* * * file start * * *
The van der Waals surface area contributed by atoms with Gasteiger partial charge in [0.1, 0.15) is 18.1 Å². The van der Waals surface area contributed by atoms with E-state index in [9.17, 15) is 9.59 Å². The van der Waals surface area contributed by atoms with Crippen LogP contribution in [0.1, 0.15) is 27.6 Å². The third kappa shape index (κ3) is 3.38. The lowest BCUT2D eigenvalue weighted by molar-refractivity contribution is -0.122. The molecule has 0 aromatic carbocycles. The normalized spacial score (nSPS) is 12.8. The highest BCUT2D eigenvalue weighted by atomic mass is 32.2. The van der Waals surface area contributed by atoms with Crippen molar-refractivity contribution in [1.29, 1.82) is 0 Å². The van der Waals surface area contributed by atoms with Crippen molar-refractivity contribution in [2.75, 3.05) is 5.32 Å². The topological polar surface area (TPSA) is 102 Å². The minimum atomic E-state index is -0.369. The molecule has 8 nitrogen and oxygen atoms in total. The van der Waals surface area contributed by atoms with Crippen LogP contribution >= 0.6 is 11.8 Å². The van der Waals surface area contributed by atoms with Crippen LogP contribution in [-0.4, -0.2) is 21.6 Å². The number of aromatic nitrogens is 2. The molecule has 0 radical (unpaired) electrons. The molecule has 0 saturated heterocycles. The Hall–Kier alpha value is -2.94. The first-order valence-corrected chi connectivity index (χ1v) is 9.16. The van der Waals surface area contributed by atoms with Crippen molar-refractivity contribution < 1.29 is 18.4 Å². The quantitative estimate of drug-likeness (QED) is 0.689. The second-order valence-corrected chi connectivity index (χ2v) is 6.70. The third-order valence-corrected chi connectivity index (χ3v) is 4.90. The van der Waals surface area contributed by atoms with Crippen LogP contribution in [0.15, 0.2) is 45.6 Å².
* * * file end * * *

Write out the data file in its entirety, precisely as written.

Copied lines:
The van der Waals surface area contributed by atoms with Gasteiger partial charge in [0.1, 0.15) is 18.1 Å². The van der Waals surface area contributed by atoms with E-state index in [9.17, 15) is 9.59 Å². The van der Waals surface area contributed by atoms with Crippen LogP contribution in [0.1, 0.15) is 27.6 Å². The third kappa shape index (κ3) is 3.38. The lowest BCUT2D eigenvalue weighted by molar-refractivity contribution is -0.122. The molecule has 0 aromatic carbocycles. The normalized spacial score (nSPS) is 12.8. The highest BCUT2D eigenvalue weighted by atomic mass is 32.2. The van der Waals surface area contributed by atoms with Crippen molar-refractivity contribution in [1.29, 1.82) is 0 Å². The van der Waals surface area contributed by atoms with Crippen molar-refractivity contribution in [2.75, 3.05) is 5.32 Å². The topological polar surface area (TPSA) is 102 Å². The minimum atomic E-state index is -0.369. The molecule has 8 nitrogen and oxygen atoms in total. The van der Waals surface area contributed by atoms with Crippen LogP contribution >= 0.6 is 11.8 Å². The van der Waals surface area contributed by atoms with Crippen LogP contribution in [-0.4, -0.2) is 21.6 Å². The number of aromatic nitrogens is 2. The molecule has 0 radical (unpaired) electrons. The molecule has 0 saturated heterocycles. The Hall–Kier alpha value is -2.94. The first-order valence-corrected chi connectivity index (χ1v) is 9.16. The van der Waals surface area contributed by atoms with Crippen molar-refractivity contribution < 1.29 is 18.4 Å². The quantitative estimate of drug-likeness (QED) is 0.689. The second-order valence-corrected chi connectivity index (χ2v) is 6.70. The third-order valence-corrected chi connectivity index (χ3v) is 4.90. The van der Waals surface area contributed by atoms with Crippen LogP contribution in [0.15, 0.2) is 45.6 Å².